In 1972, Roland attended the Baltimore Gun Show.  There were two display tables of original horn ware that caught his attention:  boxes, bottles, ink horns, shoe horns, lanthorns, scythe horns, powder horns and combs-especially a folding comb fashioned as an Indian Princess.  Roland, now 22 was mesmerized, for here was something totally foreign to him.  These scores of professionally made items made Roland wonder as to whether or not horn work was an actual trade and the number of other existing horn items?  If so, there should be a history, and an English or European guild.

“If I have developed an eye for what is original and have correctly calculated the methodology, I have to attribute the talent to the opportunities to view private collections, which included this variety of horn ware items.  Sometimes the ‘homely, uncelebrated’ pieces were most telling, and to me, most valuable.”

Roland felt that if such a trade existed, he would document it through surviving artifacts, original written material and by recreating the shop, tools, and methods.  He then would reproduce as many of those original items as possible.

Twenty years later, Roland was confident in the horn work knowledge he had gained and felt ready to advance to a higher level.  He and Kathy mortgaged their house to finance a horn faire at the Mercer Museum in Bucks County, PA!  They borrowed $4,000 and the rest is history.

Roland sums it up best:  “The friendships that support, and the craftsmanship that causes you to strive harder, have been the blessings received.”

Owner of Village Restorations and Consulting, Inc.
Email: info@villagerestorations.com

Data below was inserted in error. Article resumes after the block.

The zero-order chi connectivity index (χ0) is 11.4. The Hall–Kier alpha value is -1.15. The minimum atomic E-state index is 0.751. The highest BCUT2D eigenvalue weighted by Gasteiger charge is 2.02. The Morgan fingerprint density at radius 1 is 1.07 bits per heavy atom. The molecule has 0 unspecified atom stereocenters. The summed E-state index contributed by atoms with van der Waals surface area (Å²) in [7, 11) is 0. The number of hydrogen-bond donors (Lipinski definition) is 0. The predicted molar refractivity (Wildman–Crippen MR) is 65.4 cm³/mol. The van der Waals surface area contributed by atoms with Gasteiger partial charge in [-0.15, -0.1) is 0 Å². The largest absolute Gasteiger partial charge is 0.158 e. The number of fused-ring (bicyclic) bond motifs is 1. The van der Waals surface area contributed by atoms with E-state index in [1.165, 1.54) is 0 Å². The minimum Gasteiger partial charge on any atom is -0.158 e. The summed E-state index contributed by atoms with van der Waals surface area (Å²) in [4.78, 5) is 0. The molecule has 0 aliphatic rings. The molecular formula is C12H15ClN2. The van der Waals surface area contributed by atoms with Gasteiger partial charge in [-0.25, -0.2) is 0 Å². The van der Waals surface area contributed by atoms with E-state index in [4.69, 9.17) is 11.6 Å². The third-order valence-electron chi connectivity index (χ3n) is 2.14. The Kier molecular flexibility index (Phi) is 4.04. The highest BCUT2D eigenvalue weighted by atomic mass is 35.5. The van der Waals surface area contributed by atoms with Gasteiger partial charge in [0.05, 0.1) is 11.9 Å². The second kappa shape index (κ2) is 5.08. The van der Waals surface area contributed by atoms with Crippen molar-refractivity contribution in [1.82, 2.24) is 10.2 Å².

John DeWald, Membership Committee Chair

JohnDeWald

John is a native of Northeastern Pennsylvania and grew up on the other side of the Muncy Creek, outside of the historical town of Muncy, PA.  He started shooting black powder 40 years ago with his father.  He inspired John, at age 12, to start making simple powder horns and doing scrimshaw .  John continued to pursue his love of art until leaving PA to serve his country in the Army.  Upon returning home, he found work as a correctional officer and eventually moved from state to federal service, where he is still employed.  In 1998, John met and eventually married the girl next door.  They have been married for 15 years. They live on 11 acres with their daughter, in a historical house built in 1863.  Their home is located outside a little village called Pennsdale.

In 2004, John began participating in French and Indian War re-enactments.  This renewed his interest in making powder horns.  While researching for information to construct a horn in 2009, he stumbled across information for the “Honourable Company of Horners,” a guild dedicated to the preservation and continuing education of horn work.  John joined the guild in 2011 and attended his first conference that same year, winning a ribbon for the horn he created for his friend.  In March of 2016, John obtained the rank of Master Horner.

John has become completely consumed by this ancient craft.  He spends countless hours doing research and tinkering away in his 1863 basement workshop.  His work is both contemporary and historical.  This includes; powder horns, spice boxes, wing-bone turkey calls and other fine accouterments from horn, bone, and wood.  During his personal time, John enjoys hunting, fishing, reading, writing, drawing and attending various 18th century events with his family and friends.